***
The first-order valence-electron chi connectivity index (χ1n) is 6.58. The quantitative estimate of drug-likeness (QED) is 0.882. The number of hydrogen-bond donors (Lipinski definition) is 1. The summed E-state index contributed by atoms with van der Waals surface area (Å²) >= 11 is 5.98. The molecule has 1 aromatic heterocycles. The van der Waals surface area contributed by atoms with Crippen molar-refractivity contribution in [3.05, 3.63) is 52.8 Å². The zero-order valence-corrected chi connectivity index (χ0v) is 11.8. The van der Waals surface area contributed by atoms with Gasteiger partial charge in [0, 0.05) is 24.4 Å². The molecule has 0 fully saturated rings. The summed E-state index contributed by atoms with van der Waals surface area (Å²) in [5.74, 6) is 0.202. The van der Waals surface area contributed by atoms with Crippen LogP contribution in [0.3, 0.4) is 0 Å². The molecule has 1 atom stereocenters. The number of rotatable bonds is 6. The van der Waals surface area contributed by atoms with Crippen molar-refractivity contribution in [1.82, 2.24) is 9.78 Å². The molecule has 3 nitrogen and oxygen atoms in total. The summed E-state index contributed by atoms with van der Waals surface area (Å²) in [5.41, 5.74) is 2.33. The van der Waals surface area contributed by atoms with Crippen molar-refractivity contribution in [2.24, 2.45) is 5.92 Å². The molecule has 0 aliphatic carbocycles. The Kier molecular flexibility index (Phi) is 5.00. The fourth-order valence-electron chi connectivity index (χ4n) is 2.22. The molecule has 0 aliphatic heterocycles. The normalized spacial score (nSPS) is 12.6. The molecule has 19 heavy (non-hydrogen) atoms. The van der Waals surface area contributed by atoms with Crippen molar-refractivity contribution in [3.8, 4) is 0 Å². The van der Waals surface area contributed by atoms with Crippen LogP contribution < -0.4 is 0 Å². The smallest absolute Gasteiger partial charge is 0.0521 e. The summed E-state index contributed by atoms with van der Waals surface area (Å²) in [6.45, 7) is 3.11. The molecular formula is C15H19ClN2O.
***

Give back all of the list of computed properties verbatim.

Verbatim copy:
The first-order valence-electron chi connectivity index (χ1n) is 6.58. The quantitative estimate of drug-likeness (QED) is 0.882. The number of hydrogen-bond donors (Lipinski definition) is 1. The summed E-state index contributed by atoms with van der Waals surface area (Å²) >= 11 is 5.98. The molecule has 1 aromatic heterocycles. The van der Waals surface area contributed by atoms with Crippen molar-refractivity contribution in [3.05, 3.63) is 52.8 Å². The zero-order valence-corrected chi connectivity index (χ0v) is 11.8. The van der Waals surface area contributed by atoms with Gasteiger partial charge in [0, 0.05) is 24.4 Å². The molecule has 0 fully saturated rings. The summed E-state index contributed by atoms with van der Waals surface area (Å²) in [5.74, 6) is 0.202. The van der Waals surface area contributed by atoms with Crippen LogP contribution in [0.3, 0.4) is 0 Å². The molecule has 1 atom stereocenters. The number of rotatable bonds is 6. The van der Waals surface area contributed by atoms with Crippen molar-refractivity contribution in [1.82, 2.24) is 9.78 Å². The molecule has 3 nitrogen and oxygen atoms in total. The summed E-state index contributed by atoms with van der Waals surface area (Å²) in [5.41, 5.74) is 2.33. The van der Waals surface area contributed by atoms with Crippen molar-refractivity contribution in [2.24, 2.45) is 5.92 Å². The molecule has 0 aliphatic carbocycles. The Kier molecular flexibility index (Phi) is 5.00. The fourth-order valence-electron chi connectivity index (χ4n) is 2.22. The molecule has 0 aliphatic heterocycles. The normalized spacial score (nSPS) is 12.6. The molecule has 19 heavy (non-hydrogen) atoms. The van der Waals surface area contributed by atoms with Crippen molar-refractivity contribution in [3.8, 4) is 0 Å². The van der Waals surface area contributed by atoms with Crippen LogP contribution < -0.4 is 0 Å². The smallest absolute Gasteiger partial charge is 0.0521 e. The summed E-state index contributed by atoms with van der Waals surface area (Å²) in [6.45, 7) is 3.11. The molecular formula is C15H19ClN2O.